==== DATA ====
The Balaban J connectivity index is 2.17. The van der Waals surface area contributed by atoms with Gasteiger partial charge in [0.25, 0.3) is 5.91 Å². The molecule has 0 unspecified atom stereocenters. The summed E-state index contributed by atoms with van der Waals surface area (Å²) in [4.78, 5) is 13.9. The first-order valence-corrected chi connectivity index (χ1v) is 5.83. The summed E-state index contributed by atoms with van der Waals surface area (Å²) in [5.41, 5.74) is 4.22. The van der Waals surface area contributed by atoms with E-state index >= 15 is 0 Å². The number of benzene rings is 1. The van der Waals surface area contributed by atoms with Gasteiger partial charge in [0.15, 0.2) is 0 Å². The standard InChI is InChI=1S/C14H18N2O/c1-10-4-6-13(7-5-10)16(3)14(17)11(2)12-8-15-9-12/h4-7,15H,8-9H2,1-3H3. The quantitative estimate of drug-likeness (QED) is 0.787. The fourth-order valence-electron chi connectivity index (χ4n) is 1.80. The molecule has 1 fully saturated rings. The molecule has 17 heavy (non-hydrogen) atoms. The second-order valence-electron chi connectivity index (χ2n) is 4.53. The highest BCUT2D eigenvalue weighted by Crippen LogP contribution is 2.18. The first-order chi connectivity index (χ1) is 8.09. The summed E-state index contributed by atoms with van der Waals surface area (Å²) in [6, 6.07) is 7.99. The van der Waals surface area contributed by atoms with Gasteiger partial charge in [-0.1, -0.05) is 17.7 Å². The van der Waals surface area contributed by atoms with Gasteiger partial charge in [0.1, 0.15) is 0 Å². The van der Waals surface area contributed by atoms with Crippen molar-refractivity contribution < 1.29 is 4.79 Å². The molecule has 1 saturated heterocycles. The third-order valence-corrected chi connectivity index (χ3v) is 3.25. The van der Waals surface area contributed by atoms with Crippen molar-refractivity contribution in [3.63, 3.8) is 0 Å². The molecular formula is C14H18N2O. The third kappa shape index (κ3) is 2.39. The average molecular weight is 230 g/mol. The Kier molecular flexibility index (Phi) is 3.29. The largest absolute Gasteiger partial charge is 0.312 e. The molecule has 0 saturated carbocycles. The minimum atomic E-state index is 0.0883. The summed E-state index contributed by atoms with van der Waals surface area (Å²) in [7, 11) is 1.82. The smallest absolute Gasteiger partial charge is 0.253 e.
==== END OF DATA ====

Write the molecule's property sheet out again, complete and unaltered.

The Balaban J connectivity index is 2.17. The van der Waals surface area contributed by atoms with Gasteiger partial charge in [0.25, 0.3) is 5.91 Å². The molecule has 0 unspecified atom stereocenters. The summed E-state index contributed by atoms with van der Waals surface area (Å²) in [4.78, 5) is 13.9. The first-order valence-corrected chi connectivity index (χ1v) is 5.83. The summed E-state index contributed by atoms with van der Waals surface area (Å²) in [5.41, 5.74) is 4.22. The van der Waals surface area contributed by atoms with E-state index >= 15 is 0 Å². The number of benzene rings is 1. The van der Waals surface area contributed by atoms with Gasteiger partial charge in [0.15, 0.2) is 0 Å². The standard InChI is InChI=1S/C14H18N2O/c1-10-4-6-13(7-5-10)16(3)14(17)11(2)12-8-15-9-12/h4-7,15H,8-9H2,1-3H3. The quantitative estimate of drug-likeness (QED) is 0.787. The fourth-order valence-electron chi connectivity index (χ4n) is 1.80. The molecule has 1 fully saturated rings. The molecule has 17 heavy (non-hydrogen) atoms. The second-order valence-electron chi connectivity index (χ2n) is 4.53. The highest BCUT2D eigenvalue weighted by Crippen LogP contribution is 2.18. The first-order chi connectivity index (χ1) is 8.09. The summed E-state index contributed by atoms with van der Waals surface area (Å²) in [6, 6.07) is 7.99. The van der Waals surface area contributed by atoms with Gasteiger partial charge in [-0.1, -0.05) is 17.7 Å². The van der Waals surface area contributed by atoms with Gasteiger partial charge in [0.1, 0.15) is 0 Å². The van der Waals surface area contributed by atoms with Crippen molar-refractivity contribution < 1.29 is 4.79 Å². The molecule has 1 saturated heterocycles. The third-order valence-corrected chi connectivity index (χ3v) is 3.25. The van der Waals surface area contributed by atoms with Crippen molar-refractivity contribution in [3.63, 3.8) is 0 Å². The molecular formula is C14H18N2O. The third kappa shape index (κ3) is 2.39. The average molecular weight is 230 g/mol. The Kier molecular flexibility index (Phi) is 3.29. The largest absolute Gasteiger partial charge is 0.312 e. The molecule has 0 saturated carbocycles. The minimum atomic E-state index is 0.0883. The summed E-state index contributed by atoms with van der Waals surface area (Å²) in [7, 11) is 1.82. The smallest absolute Gasteiger partial charge is 0.253 e.